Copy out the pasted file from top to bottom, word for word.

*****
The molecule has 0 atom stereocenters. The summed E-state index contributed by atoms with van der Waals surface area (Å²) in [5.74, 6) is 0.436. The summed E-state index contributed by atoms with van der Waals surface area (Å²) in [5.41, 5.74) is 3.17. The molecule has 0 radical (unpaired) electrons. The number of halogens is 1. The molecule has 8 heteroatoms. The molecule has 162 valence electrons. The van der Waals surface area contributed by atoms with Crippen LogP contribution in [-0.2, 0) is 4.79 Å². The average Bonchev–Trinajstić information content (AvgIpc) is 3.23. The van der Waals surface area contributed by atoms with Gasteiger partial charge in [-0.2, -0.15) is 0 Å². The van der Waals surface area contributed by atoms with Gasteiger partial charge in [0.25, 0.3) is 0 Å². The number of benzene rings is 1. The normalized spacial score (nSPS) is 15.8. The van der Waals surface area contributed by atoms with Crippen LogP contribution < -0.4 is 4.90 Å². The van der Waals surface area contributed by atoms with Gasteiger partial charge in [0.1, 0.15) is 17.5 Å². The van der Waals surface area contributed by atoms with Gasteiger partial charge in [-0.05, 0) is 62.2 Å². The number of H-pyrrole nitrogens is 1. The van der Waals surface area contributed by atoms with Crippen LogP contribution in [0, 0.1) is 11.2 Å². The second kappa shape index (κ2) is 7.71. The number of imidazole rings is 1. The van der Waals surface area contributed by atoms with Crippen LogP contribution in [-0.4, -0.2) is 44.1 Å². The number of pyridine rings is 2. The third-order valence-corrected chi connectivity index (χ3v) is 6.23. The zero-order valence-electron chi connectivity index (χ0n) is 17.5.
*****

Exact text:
The molecule has 0 atom stereocenters. The summed E-state index contributed by atoms with van der Waals surface area (Å²) in [5.74, 6) is 0.436. The summed E-state index contributed by atoms with van der Waals surface area (Å²) in [5.41, 5.74) is 3.17. The molecule has 0 radical (unpaired) electrons. The number of halogens is 1. The molecule has 8 heteroatoms. The molecule has 162 valence electrons. The van der Waals surface area contributed by atoms with Crippen LogP contribution in [-0.2, 0) is 4.79 Å². The average Bonchev–Trinajstić information content (AvgIpc) is 3.23. The van der Waals surface area contributed by atoms with Gasteiger partial charge in [-0.2, -0.15) is 0 Å². The van der Waals surface area contributed by atoms with Gasteiger partial charge in [0.25, 0.3) is 0 Å². The number of benzene rings is 1. The normalized spacial score (nSPS) is 15.8. The van der Waals surface area contributed by atoms with Crippen LogP contribution < -0.4 is 4.90 Å². The van der Waals surface area contributed by atoms with Gasteiger partial charge in [0.1, 0.15) is 17.5 Å². The van der Waals surface area contributed by atoms with Gasteiger partial charge in [-0.05, 0) is 62.2 Å². The number of H-pyrrole nitrogens is 1. The van der Waals surface area contributed by atoms with Crippen LogP contribution in [0, 0.1) is 11.2 Å². The second kappa shape index (κ2) is 7.71. The number of imidazole rings is 1. The van der Waals surface area contributed by atoms with Crippen LogP contribution in [-0.4, -0.2) is 44.1 Å². The number of pyridine rings is 2. The third-order valence-corrected chi connectivity index (χ3v) is 6.23. The zero-order valence-electron chi connectivity index (χ0n) is 17.5.